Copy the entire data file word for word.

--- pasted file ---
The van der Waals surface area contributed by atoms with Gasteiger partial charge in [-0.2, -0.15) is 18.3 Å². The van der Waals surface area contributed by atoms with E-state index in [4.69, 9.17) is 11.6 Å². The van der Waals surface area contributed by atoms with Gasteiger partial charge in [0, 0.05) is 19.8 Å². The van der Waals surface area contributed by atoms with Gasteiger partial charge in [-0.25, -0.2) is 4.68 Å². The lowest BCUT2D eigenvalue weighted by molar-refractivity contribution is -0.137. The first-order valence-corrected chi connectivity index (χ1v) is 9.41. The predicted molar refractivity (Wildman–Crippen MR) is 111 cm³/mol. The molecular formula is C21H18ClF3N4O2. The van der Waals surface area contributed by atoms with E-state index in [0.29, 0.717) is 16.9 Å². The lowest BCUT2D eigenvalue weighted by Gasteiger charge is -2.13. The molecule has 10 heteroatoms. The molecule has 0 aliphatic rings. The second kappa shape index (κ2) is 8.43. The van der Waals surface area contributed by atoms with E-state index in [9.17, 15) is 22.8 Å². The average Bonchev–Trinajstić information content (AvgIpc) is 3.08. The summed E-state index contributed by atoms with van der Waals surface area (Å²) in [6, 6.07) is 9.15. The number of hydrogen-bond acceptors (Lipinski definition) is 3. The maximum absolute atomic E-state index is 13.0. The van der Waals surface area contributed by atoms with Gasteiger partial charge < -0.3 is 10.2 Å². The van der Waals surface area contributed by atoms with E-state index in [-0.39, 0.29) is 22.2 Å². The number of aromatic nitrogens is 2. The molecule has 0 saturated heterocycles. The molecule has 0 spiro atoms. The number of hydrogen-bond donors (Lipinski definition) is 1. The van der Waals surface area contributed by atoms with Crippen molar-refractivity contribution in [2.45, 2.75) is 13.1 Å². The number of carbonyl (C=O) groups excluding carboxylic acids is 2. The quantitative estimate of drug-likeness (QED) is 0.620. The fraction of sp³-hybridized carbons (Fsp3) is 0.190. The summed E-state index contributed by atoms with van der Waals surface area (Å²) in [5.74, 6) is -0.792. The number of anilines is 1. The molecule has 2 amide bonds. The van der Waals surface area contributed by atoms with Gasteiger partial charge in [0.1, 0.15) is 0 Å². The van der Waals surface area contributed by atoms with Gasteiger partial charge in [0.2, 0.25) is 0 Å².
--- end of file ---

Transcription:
The van der Waals surface area contributed by atoms with Gasteiger partial charge in [-0.2, -0.15) is 18.3 Å². The van der Waals surface area contributed by atoms with E-state index in [4.69, 9.17) is 11.6 Å². The van der Waals surface area contributed by atoms with Gasteiger partial charge in [0, 0.05) is 19.8 Å². The van der Waals surface area contributed by atoms with Gasteiger partial charge in [-0.25, -0.2) is 4.68 Å². The lowest BCUT2D eigenvalue weighted by molar-refractivity contribution is -0.137. The first-order valence-corrected chi connectivity index (χ1v) is 9.41. The predicted molar refractivity (Wildman–Crippen MR) is 111 cm³/mol. The molecular formula is C21H18ClF3N4O2. The van der Waals surface area contributed by atoms with E-state index in [0.29, 0.717) is 16.9 Å². The lowest BCUT2D eigenvalue weighted by Gasteiger charge is -2.13. The molecule has 10 heteroatoms. The molecule has 0 aliphatic rings. The second kappa shape index (κ2) is 8.43. The van der Waals surface area contributed by atoms with E-state index in [9.17, 15) is 22.8 Å². The average Bonchev–Trinajstić information content (AvgIpc) is 3.08. The summed E-state index contributed by atoms with van der Waals surface area (Å²) in [6, 6.07) is 9.15. The number of hydrogen-bond acceptors (Lipinski definition) is 3. The maximum absolute atomic E-state index is 13.0. The van der Waals surface area contributed by atoms with Gasteiger partial charge < -0.3 is 10.2 Å². The van der Waals surface area contributed by atoms with E-state index in [-0.39, 0.29) is 22.2 Å². The number of aromatic nitrogens is 2. The molecule has 0 saturated heterocycles. The molecule has 0 spiro atoms. The number of hydrogen-bond donors (Lipinski definition) is 1. The van der Waals surface area contributed by atoms with Crippen molar-refractivity contribution in [2.45, 2.75) is 13.1 Å². The number of carbonyl (C=O) groups excluding carboxylic acids is 2. The quantitative estimate of drug-likeness (QED) is 0.620. The fraction of sp³-hybridized carbons (Fsp3) is 0.190. The summed E-state index contributed by atoms with van der Waals surface area (Å²) in [5.74, 6) is -0.792. The number of anilines is 1. The molecule has 2 amide bonds. The van der Waals surface area contributed by atoms with Gasteiger partial charge in [0.1, 0.15) is 0 Å². The van der Waals surface area contributed by atoms with Gasteiger partial charge in [0.2, 0.25) is 0 Å².